What was once a park in Ghana’s capital of Accra is now a blackened expanse, issuing acrid smoke from burning piles of plastic and metal. Industrial junk –heaps of old car doors and appliances – is scattered everywhere. A man walks past, carrying the carcass of a full-sized refrigerator on his head.
This is Agbogbloshie, an illegal dump where junked, cast-off appliances from around the world get turned into scrap metal.
Hundreds of shipping containers packed with used refrigerators, old computers, washing machines, and other appliances arrive in Ghana every month. Until recently, many of those appliances sold at a premium. But changing habits of consumers at a time when West Africa is experiencing growth means that more and more secondhand imports are being discarded from the retail market.
Instead, they are finding their way directly to the dump, exacerbating a waste problem that Ghana can’t afford to fix right now.
Ghana once welcomed secondhand imports of everything from TVs to clothing because even locally-produced products were too expensive for average buyers. But that’s rapidly changing: Ghana’s economy grew by 8 percent in 2012, and manufacturers have taken notice of the country’s growing base of consumers. Many are stepping up production on the continent.
Yet shipments of used appliances keep arriving because old appliances are considered hazardous waste, and are expensive to dispose of. Overseas firms seeking to rid themselves of old computers or car parts often donate or sell them, tossing them into a shadowy international supply chain that’s hard to follow. In 2010, environmental activists at Agbogbloshie discovered in old computers several hard drives that appeared to belong to US defense contractors and school districts.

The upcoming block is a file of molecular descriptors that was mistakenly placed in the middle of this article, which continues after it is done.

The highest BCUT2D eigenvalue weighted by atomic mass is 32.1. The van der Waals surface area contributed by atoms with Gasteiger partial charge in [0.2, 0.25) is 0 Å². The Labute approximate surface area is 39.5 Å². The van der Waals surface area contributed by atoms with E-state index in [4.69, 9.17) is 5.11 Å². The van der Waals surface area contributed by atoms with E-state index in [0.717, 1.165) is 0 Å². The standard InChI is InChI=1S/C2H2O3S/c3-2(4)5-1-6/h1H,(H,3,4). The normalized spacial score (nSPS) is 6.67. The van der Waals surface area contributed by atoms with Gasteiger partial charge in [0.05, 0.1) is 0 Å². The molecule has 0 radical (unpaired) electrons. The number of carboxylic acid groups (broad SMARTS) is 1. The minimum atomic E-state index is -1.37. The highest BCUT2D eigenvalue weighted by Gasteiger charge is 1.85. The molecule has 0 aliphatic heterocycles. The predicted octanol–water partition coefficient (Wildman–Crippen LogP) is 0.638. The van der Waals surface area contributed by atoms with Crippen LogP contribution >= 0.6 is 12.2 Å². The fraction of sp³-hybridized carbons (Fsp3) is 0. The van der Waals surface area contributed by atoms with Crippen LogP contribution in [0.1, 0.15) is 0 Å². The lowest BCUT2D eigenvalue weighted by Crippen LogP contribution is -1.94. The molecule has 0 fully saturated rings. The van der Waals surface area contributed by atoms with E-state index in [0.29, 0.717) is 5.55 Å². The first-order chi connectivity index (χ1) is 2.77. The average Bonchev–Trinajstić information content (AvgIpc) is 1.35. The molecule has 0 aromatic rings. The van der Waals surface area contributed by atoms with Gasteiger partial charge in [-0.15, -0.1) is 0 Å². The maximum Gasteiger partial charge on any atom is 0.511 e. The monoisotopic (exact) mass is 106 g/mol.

“There have been a lot of quotes [in the world press] about the West dumping its e-waste into Africa,” says Tatiana Terekhova, an electronics waste expert at the United Nations. She suggests that shipments can be both legal and illegal. While some of the arriving goods are simply junk, she says, most have been working appliances that have fed a demand for consumer electronics from Ghana's rising middle class.
Now, soaring scrap metal prices have turned Agbogbloshie into an ad-hoc outdoor factory. A workforce of children and teenagers root, smash, and burn through the world’s electronic junk to rip out valuable components. Often, a cocktail of toxic chemicals is released in the process.
Children like 11-year-old Al-Hassan who – wearing pink flip-flops and a look of tired determination – drags an old stereo speaker along the ground through charred plastic and metal. The magnet inside the speaker attracts a small price, and the boy earns about a dollar a day selling to scrap dealers.
In turn, these dealers illegally export scrap metal, disguised as legal goods like timber or cashew nuts, and in 2010, Ghana's port authority estimated those exports at around $40 million in value.
Ghanaian legislators recently passed a ban on imports of used refrigerators. But the government is a long way from ending the destructive trade, says Accra city council spokesman Numo Blafo III, who claims that toxic waste from the dump is harming a lagoon that abuts the park-turned-dump.
“The scrap dealers pouring their e-waste into the lagoon have actually polluted it – all marine life is dead,” he says. "But even the government is finding it difficult to remove them. It seems nobody can stop them.”